(Host) All of Vermont’s schools have re-opened in the aftermath of Irene.
But as VPR’s Ric Cengeri reports, some schools have had to find novel ways to conduct classes or help students readjust after the effects of the storm.
(Cengeri) At Moretown Elementary School, flood waters from the Mad River poured into the building’s septic tanks and backed up into the school.
Forced out of their building, Moretown students went on field trips last week to the Montshire Museum, Shelburne Farms and Craftsbury Outdoor Camp. And when the school didn’t pass ecological tests, tents were set up on recreation fields where classes are now being held.
Duane Pierson is Principal at Moretown Elementary, where he’s currently working out of a pop-up camper:
(Pierson) "I’m really hoping by next Monday we’re going to be ready to go. We’ll be in our building, in our classrooms and back to some normalcy here in Moretown."
(Cengeri) At Leland & Gray Middle and High School in Townshend, administrators decided to provide free hot breakfasts to students through this Friday. School Principal Dorinne [door IN] Dorfman says they may even extend the meal plan.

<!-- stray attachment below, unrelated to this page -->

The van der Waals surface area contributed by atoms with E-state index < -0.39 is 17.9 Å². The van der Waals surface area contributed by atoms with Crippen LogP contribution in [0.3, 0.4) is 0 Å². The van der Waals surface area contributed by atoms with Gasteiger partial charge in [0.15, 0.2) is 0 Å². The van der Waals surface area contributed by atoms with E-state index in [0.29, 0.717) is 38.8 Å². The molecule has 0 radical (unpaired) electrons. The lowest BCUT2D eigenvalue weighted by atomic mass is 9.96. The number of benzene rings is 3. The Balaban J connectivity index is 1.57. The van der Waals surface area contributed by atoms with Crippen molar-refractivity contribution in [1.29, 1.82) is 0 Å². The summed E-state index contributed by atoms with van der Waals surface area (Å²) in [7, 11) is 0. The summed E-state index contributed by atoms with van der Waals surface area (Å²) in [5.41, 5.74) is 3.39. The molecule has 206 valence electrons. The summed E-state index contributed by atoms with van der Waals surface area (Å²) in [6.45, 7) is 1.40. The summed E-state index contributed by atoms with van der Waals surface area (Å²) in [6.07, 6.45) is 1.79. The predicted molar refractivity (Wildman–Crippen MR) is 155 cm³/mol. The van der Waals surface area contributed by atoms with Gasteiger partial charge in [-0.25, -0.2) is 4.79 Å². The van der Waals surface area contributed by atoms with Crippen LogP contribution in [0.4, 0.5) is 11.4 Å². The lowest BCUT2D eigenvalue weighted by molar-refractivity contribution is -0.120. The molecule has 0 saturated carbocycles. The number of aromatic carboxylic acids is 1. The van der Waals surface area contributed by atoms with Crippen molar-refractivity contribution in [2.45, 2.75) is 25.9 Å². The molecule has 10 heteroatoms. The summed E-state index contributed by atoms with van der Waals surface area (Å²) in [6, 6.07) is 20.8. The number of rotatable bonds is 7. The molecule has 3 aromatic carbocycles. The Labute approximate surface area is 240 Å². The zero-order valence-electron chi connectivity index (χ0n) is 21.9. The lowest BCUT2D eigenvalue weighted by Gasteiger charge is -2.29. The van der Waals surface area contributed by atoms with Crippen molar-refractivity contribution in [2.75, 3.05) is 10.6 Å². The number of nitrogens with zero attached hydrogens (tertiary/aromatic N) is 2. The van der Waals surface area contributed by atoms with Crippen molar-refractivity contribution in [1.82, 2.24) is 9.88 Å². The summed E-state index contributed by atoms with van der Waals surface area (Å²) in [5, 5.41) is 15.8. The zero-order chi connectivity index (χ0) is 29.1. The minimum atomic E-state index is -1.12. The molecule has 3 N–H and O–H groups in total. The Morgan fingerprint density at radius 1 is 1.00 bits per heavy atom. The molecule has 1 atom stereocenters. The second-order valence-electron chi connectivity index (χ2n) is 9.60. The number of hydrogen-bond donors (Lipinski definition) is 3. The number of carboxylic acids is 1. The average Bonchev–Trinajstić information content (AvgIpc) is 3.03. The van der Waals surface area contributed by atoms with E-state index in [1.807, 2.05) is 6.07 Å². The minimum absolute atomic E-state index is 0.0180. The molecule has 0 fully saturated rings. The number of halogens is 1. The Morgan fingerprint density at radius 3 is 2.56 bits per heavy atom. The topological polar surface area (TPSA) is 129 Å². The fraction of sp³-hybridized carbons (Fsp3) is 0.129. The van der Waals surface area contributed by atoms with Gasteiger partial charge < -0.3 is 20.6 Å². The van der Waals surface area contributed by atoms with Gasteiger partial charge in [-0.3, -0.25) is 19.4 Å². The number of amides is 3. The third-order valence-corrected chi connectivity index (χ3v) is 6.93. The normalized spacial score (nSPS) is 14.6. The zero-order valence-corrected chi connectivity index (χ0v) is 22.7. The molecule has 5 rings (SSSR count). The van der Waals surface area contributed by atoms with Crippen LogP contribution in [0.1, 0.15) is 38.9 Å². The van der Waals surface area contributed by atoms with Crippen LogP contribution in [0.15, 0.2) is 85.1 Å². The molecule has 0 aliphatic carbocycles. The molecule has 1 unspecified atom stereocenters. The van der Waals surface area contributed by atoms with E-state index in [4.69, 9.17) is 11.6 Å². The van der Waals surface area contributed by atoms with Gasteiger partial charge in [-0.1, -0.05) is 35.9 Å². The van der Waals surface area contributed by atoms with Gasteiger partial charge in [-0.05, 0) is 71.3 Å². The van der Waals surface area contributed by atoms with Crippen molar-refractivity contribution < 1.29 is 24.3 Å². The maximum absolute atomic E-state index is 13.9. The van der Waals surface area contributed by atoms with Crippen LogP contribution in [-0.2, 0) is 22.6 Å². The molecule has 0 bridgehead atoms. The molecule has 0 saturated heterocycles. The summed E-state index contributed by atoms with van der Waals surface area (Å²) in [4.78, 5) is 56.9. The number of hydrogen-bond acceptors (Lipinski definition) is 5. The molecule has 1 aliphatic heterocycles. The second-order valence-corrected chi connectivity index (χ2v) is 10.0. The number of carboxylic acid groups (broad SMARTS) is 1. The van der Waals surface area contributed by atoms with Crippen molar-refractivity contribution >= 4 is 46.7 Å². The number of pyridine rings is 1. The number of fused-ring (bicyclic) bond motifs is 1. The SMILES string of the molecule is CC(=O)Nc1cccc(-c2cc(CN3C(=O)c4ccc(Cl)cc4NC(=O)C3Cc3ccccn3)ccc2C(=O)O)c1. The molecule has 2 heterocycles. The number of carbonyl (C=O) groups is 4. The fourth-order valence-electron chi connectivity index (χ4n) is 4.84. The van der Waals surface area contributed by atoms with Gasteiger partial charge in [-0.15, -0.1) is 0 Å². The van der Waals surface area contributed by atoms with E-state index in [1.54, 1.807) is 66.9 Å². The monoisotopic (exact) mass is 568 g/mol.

(Dorfman) "At this point, we’ll easily be able to go into October and I will discuss with my leadership team the possibility of serving lunch as well."
(Cengeri) The buildings at Leland & Gray were’nt damaged by flooding, but bus routes have been re-drawn because of the many washed out roads in the surrounding towns.
In Chittenden, 33 students from Mendon and Pittsfield who attend Barstow Elementary School have been hiking on a forest path to get to school. Community members have mulched the path and provide refreshments for the students. They’ve also stepped up in other ways.
Barstow Principal Karen Prescott:
(Prescott) "Families have been taking in other families. We have teachers that live quite a distance, where strangers are offering their homes so people don’t have to travel hours and hours to get to work."
(Cengeri) Rochester School has prepared its teachers to work with students who have been affected by the storm. Mary Sue Crowley is Principal of the Pre-K-to 12th Grade school.
(Crowley) "We met with mental health counselors and really worked on what we want to say to kids. How we introduce it. What we’re going to do to help them if they need someone to talk to."
(Cengeri) In an effort to start looking forward, students’ reflections of the flooding will be collected for a book and become a play that will be staged this spring.
For VPR News, I’m Ric Cengeri.